Alsus heth de sanck, den ick meen:
Anno domini Mcccccxx Lübeck.
Death mentions 3 "songs": bitter death, toiling of bells and being forgotten by friends. This text is similar to the introduction in Berlin's dance of death.
Death then mentions another trio: worms, friends and the Devil, who are fighting for the corpse, the inheritance and the soul. Meyer has found the same text in an even older version in Danish. This book is Herr Michaels om Iomffrw Marie Rosenkrantz, och dess Brødersckaff (i.e.: about the virgin Mary's rosary and its brotherhood). This book is from 1514/1515, but according to the words of the publisher, the Copenhagen version was a reprint of a publication from 1496.
The text is under the heading "the third stone" i.e. the third of those larger beads that separate the smaller beads of the rosary into decades. I'll attempt a translation:
Tha giffuer sig siælen wack och wee|
hwn scal thñ grwmmæ Dieffuel see
huar mwnæ hwn tha scullæ bliffuæ
Hwn seer thynæ synder storæ och smaa
mz hwilkæ hwn scal for Dōmen gaa
aff sorg mwnæ hwn sig weenæ
Her bliffuæ igeen baadhæ fæsthæ och borghæ
som thu haffuer bygd mz synd och sorghæ
sjælen far bort alleenæ
Kroppen som hær haffuer waret glad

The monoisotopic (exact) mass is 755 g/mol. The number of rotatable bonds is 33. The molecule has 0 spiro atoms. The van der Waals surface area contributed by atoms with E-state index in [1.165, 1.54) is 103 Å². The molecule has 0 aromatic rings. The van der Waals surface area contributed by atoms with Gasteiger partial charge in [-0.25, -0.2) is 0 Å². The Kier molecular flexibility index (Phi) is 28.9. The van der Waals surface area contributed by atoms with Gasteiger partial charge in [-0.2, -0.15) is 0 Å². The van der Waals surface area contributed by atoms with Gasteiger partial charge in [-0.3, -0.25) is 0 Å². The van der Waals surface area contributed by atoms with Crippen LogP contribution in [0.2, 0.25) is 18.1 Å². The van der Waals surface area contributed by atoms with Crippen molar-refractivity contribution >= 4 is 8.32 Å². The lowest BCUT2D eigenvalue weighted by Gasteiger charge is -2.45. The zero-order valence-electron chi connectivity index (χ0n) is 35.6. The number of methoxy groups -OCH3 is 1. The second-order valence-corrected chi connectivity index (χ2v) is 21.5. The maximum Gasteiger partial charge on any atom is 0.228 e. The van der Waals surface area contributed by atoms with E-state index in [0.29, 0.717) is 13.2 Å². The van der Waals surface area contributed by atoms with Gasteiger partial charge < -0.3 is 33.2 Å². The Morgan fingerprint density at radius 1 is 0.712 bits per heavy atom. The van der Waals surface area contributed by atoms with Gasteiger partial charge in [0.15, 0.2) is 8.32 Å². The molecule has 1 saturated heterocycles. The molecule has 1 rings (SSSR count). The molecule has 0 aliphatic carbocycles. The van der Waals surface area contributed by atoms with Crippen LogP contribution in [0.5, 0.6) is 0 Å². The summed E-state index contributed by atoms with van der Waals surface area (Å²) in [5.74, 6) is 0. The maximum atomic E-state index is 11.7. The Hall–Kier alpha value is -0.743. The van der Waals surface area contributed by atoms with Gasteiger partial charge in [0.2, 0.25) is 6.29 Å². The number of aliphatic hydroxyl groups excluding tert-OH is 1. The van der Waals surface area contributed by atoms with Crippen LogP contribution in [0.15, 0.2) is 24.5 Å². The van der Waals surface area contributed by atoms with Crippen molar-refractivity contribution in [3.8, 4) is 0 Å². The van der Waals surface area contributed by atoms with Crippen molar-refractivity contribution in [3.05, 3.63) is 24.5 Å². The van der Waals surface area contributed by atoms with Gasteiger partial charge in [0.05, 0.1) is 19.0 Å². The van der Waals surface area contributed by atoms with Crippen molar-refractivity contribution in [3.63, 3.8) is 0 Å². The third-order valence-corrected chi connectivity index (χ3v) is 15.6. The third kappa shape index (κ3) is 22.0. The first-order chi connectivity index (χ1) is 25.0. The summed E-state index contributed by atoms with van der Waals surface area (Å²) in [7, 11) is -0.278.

han giffues tha iordhen til ormæ mad
iordhen scal hānū forthæræ
Thynæ frænder slides om godtzet fast
nar kroppen er i graffuen kast
thz maat thu saaræ kære
Then the soul complains, alas and alack
She shall see the cruel Devil
where she shall then stay.
She sees your sins, great and small,
with which she shall go before judgment.
She must wail from sorrow.
Here remain both forts and strongholds
that you have build with sin and sorrows.
The soul goes away alone.
The body that has been happy here;
he is given to the earth as worm food.
The earth shall consume him.
Your friends are fighting for your possessions quickly
when the body has been thrown into the grave.
This you must pay much heed to.
The book ends with 4 shields. The first shield shows the double eagle of Lübeck. In the bottom, left corner there's 3 poppy fruits, and it is because of this symbol that the printery today is called Mohnkopf (the High German word for poppy fruit). The last shield is also typical for the Mohnkopf printery and shows the letter T (or Tau) with a cross.
The same 4 shields - in smaller versions - appear on the last page of Des dodes dantz. You might take a look at the little shields in the frame around Christ on the cross.
Footnotes: (1) (2)